French bean farmers decry high pesticide cost

A close view of some of the French beans grown by farmers in Gasabo District’s Kinyinya Sector. / Courtesy

The cost for an imported effective pesticide used in controlling disease attacking French beans is high, farmers have said, calling for interventions such as government subsidies to make it affordable.

Farmers told Sunday Times that the pesticide called Ortva costs over Rwf150,000 a litre, and that some two litres of it – valued at over Rwf300,000 – are  sprayed on a hectare plantation upon harvest

Emmanuel Hategekimana, President of Abadasigana ba Kinyinya, a cooperative farmers growing French beans (also called green beans) in Kinyinya Sector of Gasabo District said that such a pesticide is used to manage a disease called anthracnose, which is locally known as‘Nyirakadori.’

It is considered a major disease of beans and is caused by a fungus, which impairs the quality of the beans and reduces yields.

The cooperative grows the crop on about 15 hectares, and has 56 farmers.

“Such a disease is infectious and can cause serious losses to the farm produce if it is not treated. The pesticide to tackle it is expensive,” Hategekimana said.

“Our suggestion is that there should be entrepreneurs to produce it [within the country], and the government provides a subsidy to bring the cost down,” he said as he appealed support.

Pierre Nzabamwita, President of Abakumburwa Kajevuba, a French bean farmers’ cooperative in Gasabo District’s Rutunga Sector also said that the pesticide is expensive for farmers.

The cooperative has over 450 members growing vegetables on 80 hectares, of which 52 are used for French beans cultivation. Nzabamwita said that between 23 and 13 tonnes of French beans are produced on a hectare per season (about two months and a half).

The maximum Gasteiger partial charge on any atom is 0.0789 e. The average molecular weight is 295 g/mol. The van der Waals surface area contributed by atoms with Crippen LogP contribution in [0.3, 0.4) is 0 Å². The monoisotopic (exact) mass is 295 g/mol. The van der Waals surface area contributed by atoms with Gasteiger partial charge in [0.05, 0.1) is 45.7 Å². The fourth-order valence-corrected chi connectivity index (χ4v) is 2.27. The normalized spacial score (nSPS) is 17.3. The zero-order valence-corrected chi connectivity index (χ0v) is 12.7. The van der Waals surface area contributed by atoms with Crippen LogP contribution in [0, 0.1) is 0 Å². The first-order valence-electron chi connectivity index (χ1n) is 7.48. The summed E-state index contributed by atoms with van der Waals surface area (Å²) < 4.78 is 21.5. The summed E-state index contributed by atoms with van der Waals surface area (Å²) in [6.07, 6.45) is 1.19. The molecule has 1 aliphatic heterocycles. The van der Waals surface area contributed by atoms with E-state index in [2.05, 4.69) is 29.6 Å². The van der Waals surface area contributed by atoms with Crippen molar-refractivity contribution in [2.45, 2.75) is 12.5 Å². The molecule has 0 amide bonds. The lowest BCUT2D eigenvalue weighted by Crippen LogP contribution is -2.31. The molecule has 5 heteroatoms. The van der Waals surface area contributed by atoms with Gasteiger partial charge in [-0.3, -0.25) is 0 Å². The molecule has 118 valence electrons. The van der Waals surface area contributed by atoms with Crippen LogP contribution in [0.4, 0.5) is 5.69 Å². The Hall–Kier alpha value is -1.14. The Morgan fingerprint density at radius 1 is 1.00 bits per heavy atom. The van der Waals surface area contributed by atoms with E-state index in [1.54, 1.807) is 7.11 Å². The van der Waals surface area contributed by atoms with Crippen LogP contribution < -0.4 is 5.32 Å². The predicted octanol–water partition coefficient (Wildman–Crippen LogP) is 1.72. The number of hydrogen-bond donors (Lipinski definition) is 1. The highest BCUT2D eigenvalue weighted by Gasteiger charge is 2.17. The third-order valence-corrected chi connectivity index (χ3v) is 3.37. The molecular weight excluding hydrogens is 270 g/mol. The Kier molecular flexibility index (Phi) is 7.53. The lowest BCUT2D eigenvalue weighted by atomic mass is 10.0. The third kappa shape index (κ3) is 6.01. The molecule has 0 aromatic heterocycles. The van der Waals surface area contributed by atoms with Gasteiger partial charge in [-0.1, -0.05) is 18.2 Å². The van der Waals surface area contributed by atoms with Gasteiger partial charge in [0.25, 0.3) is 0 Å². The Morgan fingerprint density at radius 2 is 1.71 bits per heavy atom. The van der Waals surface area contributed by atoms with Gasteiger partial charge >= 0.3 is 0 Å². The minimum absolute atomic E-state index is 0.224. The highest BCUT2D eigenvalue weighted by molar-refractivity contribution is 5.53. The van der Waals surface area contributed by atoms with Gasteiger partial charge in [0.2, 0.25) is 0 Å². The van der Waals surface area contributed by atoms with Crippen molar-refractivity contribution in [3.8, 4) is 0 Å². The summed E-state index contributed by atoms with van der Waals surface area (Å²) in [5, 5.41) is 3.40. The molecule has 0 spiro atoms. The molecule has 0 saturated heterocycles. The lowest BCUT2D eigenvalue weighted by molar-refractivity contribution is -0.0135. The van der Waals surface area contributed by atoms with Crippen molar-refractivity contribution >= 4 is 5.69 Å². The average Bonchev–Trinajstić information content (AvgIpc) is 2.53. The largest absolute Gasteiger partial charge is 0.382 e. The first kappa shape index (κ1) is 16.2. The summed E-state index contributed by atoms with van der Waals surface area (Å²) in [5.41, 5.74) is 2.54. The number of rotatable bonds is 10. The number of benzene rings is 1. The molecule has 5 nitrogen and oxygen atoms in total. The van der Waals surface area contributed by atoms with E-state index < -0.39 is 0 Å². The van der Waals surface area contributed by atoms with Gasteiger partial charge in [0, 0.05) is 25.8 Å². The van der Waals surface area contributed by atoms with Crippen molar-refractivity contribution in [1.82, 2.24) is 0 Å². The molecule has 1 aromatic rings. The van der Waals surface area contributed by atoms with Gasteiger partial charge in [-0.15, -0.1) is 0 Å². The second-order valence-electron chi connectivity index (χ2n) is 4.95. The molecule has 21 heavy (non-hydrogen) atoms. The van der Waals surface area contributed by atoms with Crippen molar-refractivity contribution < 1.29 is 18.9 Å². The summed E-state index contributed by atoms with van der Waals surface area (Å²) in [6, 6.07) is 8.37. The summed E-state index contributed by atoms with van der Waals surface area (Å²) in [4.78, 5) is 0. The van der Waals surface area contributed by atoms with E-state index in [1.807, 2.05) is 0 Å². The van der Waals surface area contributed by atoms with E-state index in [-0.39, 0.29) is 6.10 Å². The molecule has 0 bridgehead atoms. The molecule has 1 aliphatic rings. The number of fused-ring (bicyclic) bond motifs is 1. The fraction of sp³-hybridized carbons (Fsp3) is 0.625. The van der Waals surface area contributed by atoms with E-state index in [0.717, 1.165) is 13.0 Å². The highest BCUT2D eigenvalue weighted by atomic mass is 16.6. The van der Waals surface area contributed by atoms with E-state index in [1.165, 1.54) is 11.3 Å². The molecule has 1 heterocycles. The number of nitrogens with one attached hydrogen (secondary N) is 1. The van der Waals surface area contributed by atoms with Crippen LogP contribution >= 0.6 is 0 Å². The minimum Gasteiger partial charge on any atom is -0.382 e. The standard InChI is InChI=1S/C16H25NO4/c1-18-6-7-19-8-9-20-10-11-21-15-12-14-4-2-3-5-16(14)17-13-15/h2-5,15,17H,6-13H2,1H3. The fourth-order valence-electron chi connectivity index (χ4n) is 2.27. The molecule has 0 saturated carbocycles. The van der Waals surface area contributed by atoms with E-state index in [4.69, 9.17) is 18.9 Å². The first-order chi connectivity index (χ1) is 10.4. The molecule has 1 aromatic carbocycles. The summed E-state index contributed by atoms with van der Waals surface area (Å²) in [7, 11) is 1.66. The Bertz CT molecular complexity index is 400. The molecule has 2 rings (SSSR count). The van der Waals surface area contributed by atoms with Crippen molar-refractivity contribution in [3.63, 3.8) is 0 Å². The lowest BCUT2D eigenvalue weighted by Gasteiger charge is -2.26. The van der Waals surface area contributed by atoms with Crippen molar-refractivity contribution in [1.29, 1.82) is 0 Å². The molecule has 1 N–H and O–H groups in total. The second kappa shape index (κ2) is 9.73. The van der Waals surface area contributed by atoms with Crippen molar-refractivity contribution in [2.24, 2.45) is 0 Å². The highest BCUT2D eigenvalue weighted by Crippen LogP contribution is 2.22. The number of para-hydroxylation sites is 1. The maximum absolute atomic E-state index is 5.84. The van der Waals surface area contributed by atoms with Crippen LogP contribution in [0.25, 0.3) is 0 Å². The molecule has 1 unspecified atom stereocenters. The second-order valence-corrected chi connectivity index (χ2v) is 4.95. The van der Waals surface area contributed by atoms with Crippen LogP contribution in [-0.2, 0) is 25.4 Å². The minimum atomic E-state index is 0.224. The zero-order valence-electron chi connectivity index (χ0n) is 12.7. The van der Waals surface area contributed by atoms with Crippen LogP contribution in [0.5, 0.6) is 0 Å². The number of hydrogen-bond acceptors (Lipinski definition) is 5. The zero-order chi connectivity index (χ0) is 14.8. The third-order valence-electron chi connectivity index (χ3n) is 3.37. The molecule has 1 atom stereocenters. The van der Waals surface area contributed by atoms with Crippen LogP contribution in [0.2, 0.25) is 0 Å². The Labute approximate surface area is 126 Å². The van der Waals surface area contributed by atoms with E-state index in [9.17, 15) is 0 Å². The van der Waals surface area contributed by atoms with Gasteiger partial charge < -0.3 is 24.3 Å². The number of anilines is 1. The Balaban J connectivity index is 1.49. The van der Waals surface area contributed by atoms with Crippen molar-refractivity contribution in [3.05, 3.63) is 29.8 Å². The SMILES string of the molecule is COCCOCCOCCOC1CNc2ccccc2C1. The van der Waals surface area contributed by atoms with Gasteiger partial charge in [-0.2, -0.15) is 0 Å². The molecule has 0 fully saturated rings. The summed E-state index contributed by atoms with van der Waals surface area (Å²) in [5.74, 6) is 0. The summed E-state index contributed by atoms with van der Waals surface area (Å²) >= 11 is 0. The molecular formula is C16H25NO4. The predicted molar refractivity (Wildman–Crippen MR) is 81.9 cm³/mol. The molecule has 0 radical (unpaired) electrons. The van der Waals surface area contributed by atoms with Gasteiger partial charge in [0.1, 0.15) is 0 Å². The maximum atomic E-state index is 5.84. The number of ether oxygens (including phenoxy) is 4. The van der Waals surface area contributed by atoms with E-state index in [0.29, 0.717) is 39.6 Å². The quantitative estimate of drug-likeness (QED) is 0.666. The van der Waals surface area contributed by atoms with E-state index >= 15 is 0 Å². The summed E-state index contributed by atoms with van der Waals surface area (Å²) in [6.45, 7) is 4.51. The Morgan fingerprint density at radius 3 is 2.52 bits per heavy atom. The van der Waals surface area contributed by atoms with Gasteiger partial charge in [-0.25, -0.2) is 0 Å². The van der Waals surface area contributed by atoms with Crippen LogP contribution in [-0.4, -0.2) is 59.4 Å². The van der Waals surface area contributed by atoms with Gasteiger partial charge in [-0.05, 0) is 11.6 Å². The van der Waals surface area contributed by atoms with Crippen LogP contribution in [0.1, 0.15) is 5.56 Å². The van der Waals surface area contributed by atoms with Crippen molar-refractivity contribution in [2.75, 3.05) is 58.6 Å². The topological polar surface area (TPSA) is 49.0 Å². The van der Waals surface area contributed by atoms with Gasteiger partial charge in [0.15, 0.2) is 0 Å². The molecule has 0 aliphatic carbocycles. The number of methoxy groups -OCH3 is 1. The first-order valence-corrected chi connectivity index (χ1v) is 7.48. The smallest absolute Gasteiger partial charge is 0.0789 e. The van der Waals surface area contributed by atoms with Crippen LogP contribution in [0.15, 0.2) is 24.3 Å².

The cooperatives supply their harvest to fresh farm produce exporting companies.

“We use that pesticide before the crop flowers, mainly during rainy season,” he said, adding that they also apply other pesticides with different prices.

Pie Ntwari, NAEB Communication Officer said that there are expensive pesticides depending on the diseases in question.

“It is advisable that they [farmers] join hands in order to buy the pesticide [in bulk] so that they are get affordable,” he said, advising the farmers to effectively spray the pesticide to avoid any wasteful application.

Rwanda exported over 440,500 kilogrammes of French beans in the farming year 2017/2018, according to figures from a June 2018 Report by National Agricultural Export Development Board (NAEB).

French beans contributed to revenues from Rwanda’s horticulture subsector which generated $27 million per year to date from $5 million in 2005, according figures from the Ministry of Agriculture and Animal Resources

The report indicated that such commodity was largely exported to The Netherlands, Great Britain (UK), and France, with over 176,800 klogrammes, 172,500 kilogrammes, and 90,200 kilogrammes respectively.